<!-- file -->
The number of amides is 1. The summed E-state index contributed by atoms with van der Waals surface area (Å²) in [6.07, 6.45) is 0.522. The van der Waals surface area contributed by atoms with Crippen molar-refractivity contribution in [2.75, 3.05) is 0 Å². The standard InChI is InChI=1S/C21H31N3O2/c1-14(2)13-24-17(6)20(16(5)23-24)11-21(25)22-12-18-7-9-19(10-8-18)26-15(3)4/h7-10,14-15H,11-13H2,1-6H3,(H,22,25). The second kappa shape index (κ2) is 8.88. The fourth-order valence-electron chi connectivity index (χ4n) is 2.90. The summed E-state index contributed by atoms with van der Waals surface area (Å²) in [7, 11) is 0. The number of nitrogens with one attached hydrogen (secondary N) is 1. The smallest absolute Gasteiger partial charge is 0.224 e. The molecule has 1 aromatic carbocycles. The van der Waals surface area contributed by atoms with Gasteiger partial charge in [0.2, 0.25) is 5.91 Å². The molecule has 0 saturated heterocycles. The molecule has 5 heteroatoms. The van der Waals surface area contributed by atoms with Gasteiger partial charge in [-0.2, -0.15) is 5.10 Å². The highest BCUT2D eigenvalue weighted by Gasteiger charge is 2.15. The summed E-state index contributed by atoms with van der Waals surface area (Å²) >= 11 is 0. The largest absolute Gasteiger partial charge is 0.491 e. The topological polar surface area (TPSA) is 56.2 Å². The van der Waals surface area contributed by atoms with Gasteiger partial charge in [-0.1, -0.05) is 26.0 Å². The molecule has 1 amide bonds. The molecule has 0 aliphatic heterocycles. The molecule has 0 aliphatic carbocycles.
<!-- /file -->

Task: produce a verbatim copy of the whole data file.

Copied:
The number of amides is 1. The summed E-state index contributed by atoms with van der Waals surface area (Å²) in [6.07, 6.45) is 0.522. The van der Waals surface area contributed by atoms with Crippen molar-refractivity contribution in [2.75, 3.05) is 0 Å². The standard InChI is InChI=1S/C21H31N3O2/c1-14(2)13-24-17(6)20(16(5)23-24)11-21(25)22-12-18-7-9-19(10-8-18)26-15(3)4/h7-10,14-15H,11-13H2,1-6H3,(H,22,25). The second kappa shape index (κ2) is 8.88. The fourth-order valence-electron chi connectivity index (χ4n) is 2.90. The summed E-state index contributed by atoms with van der Waals surface area (Å²) in [7, 11) is 0. The number of nitrogens with one attached hydrogen (secondary N) is 1. The smallest absolute Gasteiger partial charge is 0.224 e. The molecule has 1 aromatic carbocycles. The van der Waals surface area contributed by atoms with Gasteiger partial charge in [0.2, 0.25) is 5.91 Å². The molecule has 0 saturated heterocycles. The molecule has 5 heteroatoms. The van der Waals surface area contributed by atoms with Gasteiger partial charge in [-0.2, -0.15) is 5.10 Å². The highest BCUT2D eigenvalue weighted by Gasteiger charge is 2.15. The summed E-state index contributed by atoms with van der Waals surface area (Å²) >= 11 is 0. The largest absolute Gasteiger partial charge is 0.491 e. The topological polar surface area (TPSA) is 56.2 Å². The van der Waals surface area contributed by atoms with Gasteiger partial charge in [-0.1, -0.05) is 26.0 Å². The molecule has 1 amide bonds. The molecule has 0 aliphatic heterocycles. The molecule has 0 aliphatic carbocycles.